I’ve spent time in prior blog posts writing about the value of a degree in finance. Understanding how money works is essential for so many careers today. It is also essential for us individually.
As the year nears its end and some of us think about resolutions, here are some steps we all can take to help understand, manage, and enjoy our financial futures.
1. Check your credit reports. A trusted site to start is the Federal Trade Commission website. So much may depend on your credit, even your auto insurance premiums. Imagine the shock to find out a relative of yours has taken out a credit card in your name and ruined your credit. That is exactly what has happened to a student of mine. She found out when she checked her credit report.
2. Begin a budget (and stick to it). Estimate where you spend your money, and then actually track that spending over a month or three. Assess if those expenses were needs or wants. A budget is the starting point and there are many tools out there to help you. One is www.mint.com
3. Develop your goals. Where do you want to be in five, ten, and twenty years? And, how do your finances fit into those dreams? Look at your budget to determine who you pay for your goals. Be sure to discuss these with your partner. Our financial planner took my wife and me through a dream exercise several years ago and it changed our plans dramatically, in a very positive way.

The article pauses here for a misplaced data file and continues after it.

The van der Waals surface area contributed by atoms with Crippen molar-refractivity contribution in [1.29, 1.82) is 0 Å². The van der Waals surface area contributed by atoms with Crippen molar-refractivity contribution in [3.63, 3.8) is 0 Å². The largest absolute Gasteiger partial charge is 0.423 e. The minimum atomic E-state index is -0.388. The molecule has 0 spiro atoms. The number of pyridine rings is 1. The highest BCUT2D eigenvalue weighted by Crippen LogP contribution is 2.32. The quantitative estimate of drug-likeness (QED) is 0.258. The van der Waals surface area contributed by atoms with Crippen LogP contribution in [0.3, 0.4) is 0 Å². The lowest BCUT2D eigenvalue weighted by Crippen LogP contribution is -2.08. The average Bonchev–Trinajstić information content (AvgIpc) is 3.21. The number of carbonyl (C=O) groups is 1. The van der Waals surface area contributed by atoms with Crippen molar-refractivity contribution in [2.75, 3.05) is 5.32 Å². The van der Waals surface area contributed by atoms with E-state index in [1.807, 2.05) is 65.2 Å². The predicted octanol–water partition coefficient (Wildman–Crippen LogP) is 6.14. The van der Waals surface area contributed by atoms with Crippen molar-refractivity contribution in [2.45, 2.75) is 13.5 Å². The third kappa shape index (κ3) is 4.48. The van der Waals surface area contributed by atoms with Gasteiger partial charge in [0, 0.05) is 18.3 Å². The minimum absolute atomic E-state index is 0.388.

“You've got to be very careful if you don't know where you are going, because you might not get there.” — Yogi Berra
4. Pay yourself first. As you assess those needs and wants, consider your dreams to be a need and fund those first. For many of us this probably includes funding for retirement. For my wife and me this means saving for our travels. Seeing the world is very important to us and a priority as we save for the future.
5. Look at your debt, and figure out how to pay it off. Debt takes many forms and some may be considered “better” than others. Certainly a home mortgage is quite different from credit card debt. But all debt has the common feature of you owing to others. To a bank, your debt is an asset while your savings is a liability. Which would you rather be?
Do something today to change your financial course. It could be any or all of these steps, but do something. And then do something more tomorrow.
“Do the difficult things while they are easy and do the great things while they are small. A journey of a thousand miles must begin with a single step.” — Lao Tzu
There are other steps you can take, but these are just some ideas to get you started. Perhaps most important, enjoy the journey. This is especially true this time of year.
Johnson & Wales University offers an online Master of Science — Finance degree and a Master of Business Administration — Finance. For more information, complete the "Request Info" form on this page or call 855-JWU-1881.